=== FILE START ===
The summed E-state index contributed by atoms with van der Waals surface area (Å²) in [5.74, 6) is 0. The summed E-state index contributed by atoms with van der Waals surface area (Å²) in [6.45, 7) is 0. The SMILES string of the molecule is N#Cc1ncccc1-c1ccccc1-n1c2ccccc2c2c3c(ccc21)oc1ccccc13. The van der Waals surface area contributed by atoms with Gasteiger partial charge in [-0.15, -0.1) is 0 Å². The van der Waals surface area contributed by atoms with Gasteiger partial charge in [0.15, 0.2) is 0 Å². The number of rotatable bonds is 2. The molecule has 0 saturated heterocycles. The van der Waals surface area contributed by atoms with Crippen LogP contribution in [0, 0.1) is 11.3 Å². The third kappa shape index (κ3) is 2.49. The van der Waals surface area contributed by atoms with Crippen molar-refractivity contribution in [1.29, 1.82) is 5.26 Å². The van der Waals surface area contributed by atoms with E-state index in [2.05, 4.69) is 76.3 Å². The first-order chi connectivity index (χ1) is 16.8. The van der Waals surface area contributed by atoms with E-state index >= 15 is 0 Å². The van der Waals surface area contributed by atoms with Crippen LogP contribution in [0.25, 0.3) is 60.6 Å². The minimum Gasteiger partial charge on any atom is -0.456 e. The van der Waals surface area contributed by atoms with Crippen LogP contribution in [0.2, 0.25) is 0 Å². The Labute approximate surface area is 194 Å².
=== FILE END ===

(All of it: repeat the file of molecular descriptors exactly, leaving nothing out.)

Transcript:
The summed E-state index contributed by atoms with van der Waals surface area (Å²) in [5.74, 6) is 0. The summed E-state index contributed by atoms with van der Waals surface area (Å²) in [6.45, 7) is 0. The SMILES string of the molecule is N#Cc1ncccc1-c1ccccc1-n1c2ccccc2c2c3c(ccc21)oc1ccccc13. The van der Waals surface area contributed by atoms with Gasteiger partial charge in [-0.15, -0.1) is 0 Å². The van der Waals surface area contributed by atoms with Gasteiger partial charge in [0.15, 0.2) is 0 Å². The number of rotatable bonds is 2. The molecule has 0 saturated heterocycles. The van der Waals surface area contributed by atoms with Crippen LogP contribution in [0, 0.1) is 11.3 Å². The third kappa shape index (κ3) is 2.49. The van der Waals surface area contributed by atoms with Crippen molar-refractivity contribution in [1.29, 1.82) is 5.26 Å². The van der Waals surface area contributed by atoms with E-state index in [2.05, 4.69) is 76.3 Å². The first-order chi connectivity index (χ1) is 16.8. The van der Waals surface area contributed by atoms with E-state index >= 15 is 0 Å². The van der Waals surface area contributed by atoms with Crippen LogP contribution in [0.25, 0.3) is 60.6 Å². The minimum Gasteiger partial charge on any atom is -0.456 e. The van der Waals surface area contributed by atoms with Crippen LogP contribution in [0.2, 0.25) is 0 Å². The Labute approximate surface area is 194 Å².